Tuesday, May 29, 2018

Blog Kiosk: 5/29/2018 - Dodgers Links - Some Odds and Ends

Here's another fantastic photo tweeted out by Baseball Cathedrals of the Ebbets Field facade featuring a "V for Victory" logo during WWII. As you may know, the "V for Victory" campaign started in the early 1940's in Belgium and quickly spread among allied countries throughout the decade. Per Victor de Laveleye, the man who started it all:
"The occupier, by seeing this sign, always the same, infinitely repeated, [would] understand that he is surrounded, encircled by an immense crowd of citizens eagerly awaiting his first moment of weakness, watching for his first failure."
Below are more links to check out:
“I’m happy for Clayton, just feeling healthy,” Manager Dave Roberts said. “Performing is one thing but if he feels healthy and strong, we’ll bet on the performance. As we’re playing better baseball, to add him to the mix is a really good thing for all of us.”
Saturday, Kershaw threw approximately 60 pitches over four simulated innings, facing Cody Bellinger, Chase Utley, Kiké Hernandez and Austin Barnes. A Kinatrax machine, which uses motion-capture technology to collect biomechanical data on a pitcher, was trained on Kershaw during the simulated game.
  • Who'd a thunk that it'd be Matt Kemp who'd be driving the Dodger train. Per Mark Whicker at the OC Register; "Matt Kemp’s rate of return has kept Dodgers a float."
He came into Saturday night with a .338 batting average, six home runs and 25 RBI. His .907 OPS is his highest since that massive 2011 season (.986), and he is producing the highest line-drive/at-bat ratio in his career. He is 17 for 35 with men in scoring position.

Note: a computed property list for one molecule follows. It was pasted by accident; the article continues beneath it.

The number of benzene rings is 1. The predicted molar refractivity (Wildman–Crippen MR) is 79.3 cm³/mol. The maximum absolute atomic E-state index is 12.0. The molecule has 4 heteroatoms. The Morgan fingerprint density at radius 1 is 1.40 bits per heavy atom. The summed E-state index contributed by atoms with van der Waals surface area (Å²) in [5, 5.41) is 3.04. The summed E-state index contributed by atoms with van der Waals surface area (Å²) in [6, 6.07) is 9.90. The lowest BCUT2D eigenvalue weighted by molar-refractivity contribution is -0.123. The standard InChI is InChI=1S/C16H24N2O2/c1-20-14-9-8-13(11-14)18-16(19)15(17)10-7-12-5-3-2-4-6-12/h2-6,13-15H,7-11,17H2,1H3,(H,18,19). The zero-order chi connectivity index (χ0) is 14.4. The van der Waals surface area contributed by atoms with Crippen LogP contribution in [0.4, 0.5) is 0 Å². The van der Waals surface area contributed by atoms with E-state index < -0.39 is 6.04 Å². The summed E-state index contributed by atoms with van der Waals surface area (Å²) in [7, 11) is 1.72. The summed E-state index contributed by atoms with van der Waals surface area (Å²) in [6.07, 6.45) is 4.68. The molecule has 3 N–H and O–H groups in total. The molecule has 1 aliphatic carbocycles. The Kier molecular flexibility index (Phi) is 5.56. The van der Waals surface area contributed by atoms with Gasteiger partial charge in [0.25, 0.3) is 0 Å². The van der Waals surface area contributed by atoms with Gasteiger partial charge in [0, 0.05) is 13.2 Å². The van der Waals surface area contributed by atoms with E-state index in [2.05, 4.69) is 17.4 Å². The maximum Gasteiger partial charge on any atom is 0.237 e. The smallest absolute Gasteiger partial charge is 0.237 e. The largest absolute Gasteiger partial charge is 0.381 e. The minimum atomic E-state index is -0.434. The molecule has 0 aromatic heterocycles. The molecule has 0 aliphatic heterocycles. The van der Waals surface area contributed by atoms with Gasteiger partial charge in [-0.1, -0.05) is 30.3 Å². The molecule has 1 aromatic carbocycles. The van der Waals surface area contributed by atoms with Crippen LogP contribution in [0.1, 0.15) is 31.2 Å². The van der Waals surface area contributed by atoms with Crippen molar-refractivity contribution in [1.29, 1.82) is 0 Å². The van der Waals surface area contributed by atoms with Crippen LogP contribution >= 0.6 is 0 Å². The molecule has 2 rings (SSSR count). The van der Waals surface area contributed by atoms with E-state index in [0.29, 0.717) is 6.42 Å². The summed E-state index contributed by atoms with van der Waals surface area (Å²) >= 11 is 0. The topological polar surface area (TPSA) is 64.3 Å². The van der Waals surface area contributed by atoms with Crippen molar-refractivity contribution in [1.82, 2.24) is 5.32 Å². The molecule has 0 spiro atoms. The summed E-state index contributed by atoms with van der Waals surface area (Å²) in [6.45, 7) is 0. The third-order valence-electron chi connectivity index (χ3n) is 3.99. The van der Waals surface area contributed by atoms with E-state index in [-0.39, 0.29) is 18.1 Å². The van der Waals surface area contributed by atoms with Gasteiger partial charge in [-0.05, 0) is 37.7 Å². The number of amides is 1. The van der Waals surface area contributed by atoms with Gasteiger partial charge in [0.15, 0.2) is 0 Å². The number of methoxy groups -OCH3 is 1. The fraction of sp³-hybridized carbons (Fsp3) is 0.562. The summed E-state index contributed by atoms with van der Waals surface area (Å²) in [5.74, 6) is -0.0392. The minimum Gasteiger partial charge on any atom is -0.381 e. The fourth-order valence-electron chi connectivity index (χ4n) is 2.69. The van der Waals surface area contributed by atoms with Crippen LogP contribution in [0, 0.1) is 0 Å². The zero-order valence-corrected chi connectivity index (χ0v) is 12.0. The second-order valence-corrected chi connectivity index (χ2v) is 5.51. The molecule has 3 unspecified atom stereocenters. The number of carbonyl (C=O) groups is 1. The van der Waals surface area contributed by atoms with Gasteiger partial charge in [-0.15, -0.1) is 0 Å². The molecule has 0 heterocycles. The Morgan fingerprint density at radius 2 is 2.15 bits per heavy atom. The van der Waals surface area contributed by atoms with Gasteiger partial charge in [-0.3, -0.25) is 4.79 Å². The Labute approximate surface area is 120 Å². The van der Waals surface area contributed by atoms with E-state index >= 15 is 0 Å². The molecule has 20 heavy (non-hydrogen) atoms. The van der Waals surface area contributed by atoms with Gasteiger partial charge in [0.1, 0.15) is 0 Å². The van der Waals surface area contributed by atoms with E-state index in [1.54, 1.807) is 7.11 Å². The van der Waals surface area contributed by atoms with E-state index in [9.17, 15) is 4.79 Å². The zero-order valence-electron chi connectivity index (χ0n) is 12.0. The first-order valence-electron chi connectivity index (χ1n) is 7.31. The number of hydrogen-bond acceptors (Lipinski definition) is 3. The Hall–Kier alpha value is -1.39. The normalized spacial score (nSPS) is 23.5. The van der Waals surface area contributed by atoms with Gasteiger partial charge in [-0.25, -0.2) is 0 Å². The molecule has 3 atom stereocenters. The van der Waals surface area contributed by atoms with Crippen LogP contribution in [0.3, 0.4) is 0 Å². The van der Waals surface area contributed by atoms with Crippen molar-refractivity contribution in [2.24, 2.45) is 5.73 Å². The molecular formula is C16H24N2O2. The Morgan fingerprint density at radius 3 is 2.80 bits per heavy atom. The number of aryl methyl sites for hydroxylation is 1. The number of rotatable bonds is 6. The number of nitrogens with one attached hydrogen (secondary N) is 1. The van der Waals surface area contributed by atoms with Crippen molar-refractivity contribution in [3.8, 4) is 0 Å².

“Even when he was in San Diego and Atlanta, he was always the guy who would get that run in,” said A.J. Ellis, the ex-Dodger catcher who is now in San Diego. “He looks happy and comfortable up there.”
The Baseball Hall of Fame and Museum is planning a large, permanent exhibit focused on the history of baseball cards and they’re asking for donations to make it happen.
The museum has raised $675,000 of the $800,000 needed to design and build ‘Shoebox Treasures,’ which would open sometime next year.  
According to museum officials, the exhibit will take a comprehensive look at the history of baseball cards, collecting and the connection fans have had to cards and collecting over the years.

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